To many, PKU is just three letters. Many do not know it stands for Phenylketonuria, a rare inherited metabolic disorder. So when you begin to explain it means being on a lifelong, low protein diet, they think “Simple, you just don’t eat meat, right? You are vegetarian!”
And that’s where you step in and give that well-versed response, that it is much, much more than that! And when you’re done, you’re met with a puzzled face. Sound familiar?
Even to those who we share great amounts of time with; our friends, our family, our co-workers and even some of our treating medical professionals – knowledge of our low protein diet is just the tip of the iceberg. Do they really understand what it is really like to live and breathe such a restrictive dietary therapy every single day?
The Great Protein Challenge (GPC), an initiative by the Metabolic Dietary Disorders Association (MDDA), gives them the opportunity – but just for one day. During the month of February, anyone can walk in the shoes of a person with PKU for a day and try to understand the importance, complexity and difficulty of managing the disorder. The GPC asks entrants to try to eat just 10 grams of protein in a day. This is a whole 4 grams more than my own allowance!
So, I put my brother Alessandro to the test……
Admittedly, I did pre-plan everything Alessandro had to eat throughout the day; so already he was off to a significant advantage! No real thinking needed. No scouring supermarket aisles for low protein foods. The all too familiar routine of liking the look of a product, picking it up, glancing at its protein content and swiftly returning it to the shelf; many, many times over. And after who knows how long, the clouds open up and you find a diamond amongst the rubble. Something you can actually eat!
Anyway – that’s what he didn’t have to do. Lucky him.
Instead, he sat down with me the night before his challenge and we planned his day’s food as below:
A bit of background about my brother. Alessandro is a criminal defence lawyer. His working GPC day involved a morning conference with a client, followed by a jam-packed day in court. How he was to manage juggling a low protein diet and a day in court would be interesting!
Off he went – food in hand; naively excited for the day ahead. I felt nervous for him. I knew the challenges he was set out to face. But he didn’t….
All in all, the day didn’t quite go to plan. I’ll let my brother explain.
“The most difficult thing about the challenge was adapting to variables during my day. From what I understand, a daily diet for someone with PKU needs to be calculated (literally) and well-prepared. Getting caught up in a client conference or staying back at Court meant that I wasn’t able to get to eat lunch at my scheduled time. Dealing with missing lunch and re-arranging the times when I ate proved to be a lot more difficult than I thought.”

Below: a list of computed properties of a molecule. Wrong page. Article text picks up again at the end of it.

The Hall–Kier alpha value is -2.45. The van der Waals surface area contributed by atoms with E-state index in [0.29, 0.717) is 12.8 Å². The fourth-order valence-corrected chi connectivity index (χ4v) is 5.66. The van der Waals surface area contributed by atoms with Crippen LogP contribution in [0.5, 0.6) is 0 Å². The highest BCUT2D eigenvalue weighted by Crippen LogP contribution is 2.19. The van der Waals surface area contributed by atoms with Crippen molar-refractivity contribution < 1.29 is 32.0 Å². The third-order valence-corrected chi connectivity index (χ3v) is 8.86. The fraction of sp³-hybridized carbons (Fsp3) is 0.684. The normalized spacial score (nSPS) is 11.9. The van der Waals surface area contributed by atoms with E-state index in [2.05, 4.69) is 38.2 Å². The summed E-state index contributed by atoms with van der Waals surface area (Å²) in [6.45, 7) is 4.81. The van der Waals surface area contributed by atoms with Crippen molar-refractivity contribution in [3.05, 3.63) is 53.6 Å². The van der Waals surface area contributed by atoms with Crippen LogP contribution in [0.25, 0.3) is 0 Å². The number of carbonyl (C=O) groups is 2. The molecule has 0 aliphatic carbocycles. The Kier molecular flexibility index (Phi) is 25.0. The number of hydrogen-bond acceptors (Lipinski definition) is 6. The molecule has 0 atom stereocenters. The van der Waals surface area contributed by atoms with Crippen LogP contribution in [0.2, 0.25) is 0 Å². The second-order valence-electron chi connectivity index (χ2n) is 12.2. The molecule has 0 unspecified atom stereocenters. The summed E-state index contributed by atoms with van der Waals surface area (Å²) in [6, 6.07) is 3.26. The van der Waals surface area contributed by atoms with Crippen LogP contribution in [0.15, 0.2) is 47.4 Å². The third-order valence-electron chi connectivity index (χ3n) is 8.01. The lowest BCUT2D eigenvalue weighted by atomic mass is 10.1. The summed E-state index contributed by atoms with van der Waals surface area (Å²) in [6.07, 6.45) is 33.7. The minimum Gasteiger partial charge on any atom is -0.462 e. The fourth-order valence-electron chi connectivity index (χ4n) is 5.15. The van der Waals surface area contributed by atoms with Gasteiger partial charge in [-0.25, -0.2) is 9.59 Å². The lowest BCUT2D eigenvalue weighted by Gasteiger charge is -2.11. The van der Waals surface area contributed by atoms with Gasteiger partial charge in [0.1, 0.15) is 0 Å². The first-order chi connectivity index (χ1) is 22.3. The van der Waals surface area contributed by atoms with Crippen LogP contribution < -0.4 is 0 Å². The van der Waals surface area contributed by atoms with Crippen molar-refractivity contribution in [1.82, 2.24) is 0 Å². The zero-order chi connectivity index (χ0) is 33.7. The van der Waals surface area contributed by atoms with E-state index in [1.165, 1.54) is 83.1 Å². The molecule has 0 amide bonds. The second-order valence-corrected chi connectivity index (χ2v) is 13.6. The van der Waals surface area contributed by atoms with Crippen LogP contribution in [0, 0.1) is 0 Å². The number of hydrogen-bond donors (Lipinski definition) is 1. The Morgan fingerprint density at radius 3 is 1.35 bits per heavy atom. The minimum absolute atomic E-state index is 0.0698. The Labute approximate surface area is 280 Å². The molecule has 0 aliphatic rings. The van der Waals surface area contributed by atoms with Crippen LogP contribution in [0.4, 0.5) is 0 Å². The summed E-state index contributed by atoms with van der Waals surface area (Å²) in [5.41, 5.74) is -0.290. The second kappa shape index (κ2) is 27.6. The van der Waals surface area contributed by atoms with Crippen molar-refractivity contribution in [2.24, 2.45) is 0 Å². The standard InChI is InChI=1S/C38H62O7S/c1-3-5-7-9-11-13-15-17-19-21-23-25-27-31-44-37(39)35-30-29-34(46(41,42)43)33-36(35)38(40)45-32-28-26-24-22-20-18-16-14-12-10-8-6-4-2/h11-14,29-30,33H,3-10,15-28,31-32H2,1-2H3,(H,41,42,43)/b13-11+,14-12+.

Even just grabbing his morning coffee saw him face temptations.
“I looked at everything in the display window and was registering in my mind all the things I could not eat! This extended to removing even milk from my usual morning coffee. Supermarkets I felt less restricted, but supermarkets are hard to come by in the city, especially ones with a wide range of PKU friendly options. “
His experience juggling all this with work.
“As a lawyer, your day can change at a moment’s notice. My day usually involves attending multiple court houses each day, attending various gaols and then returning to the office for client conferences and preparing for the next day’s cases.
The hardest part about being on a low protein diet would be meal-prepping for the day. Because your day is not fixed. Plans change for everyone.
I think the best way to overcome this would be being flexible in your approach and having the foresight to the best of your ability to know where you will be at certain points of the day and what food you might be able to find while you’re out for the day. “
“Preparation, preparation, preparation! Knowing where I was going to be the next day, when I would have time to eat, what food I would be bringing to work and what I might be able to buy while I was out all made my day a lot less stressful and allowed me to focus on my day’s work. “
And his overall thoughts.
“My experience for the GPC really taught me how difficult and somewhat tiring it would be needing to contemplate and then prepare what and when I would be eating and drinking for every meal of my day, every single day of the week. Lack of accessibility to low protein food I think is the greatest difficulty. Even with meal prepping, plans change and things pop up during the day which can throw your whole schedule.
I enjoyed being able to put myself into my sister’s shoes who has PKU. I realised I knew very little about this until doing this challenge. It was truly a great experience. I really recommend it to anyone reading this!
After this Low Protein Challenge, a key message I would have to people living with an IEM is that what makes you different is what makes you special. You should be proud of everything you have achieved to date, it’s tough and I have a new-found appreciation for the amazing job you do. “
N.B. A patient with PKU also takes a special medical supplement daily, as their low protein diet is nutritionally incomplete. A PKU person would otherwise be at risk if they don’t. Of course – for the purposes of the GPC, one day of eating like this is fine!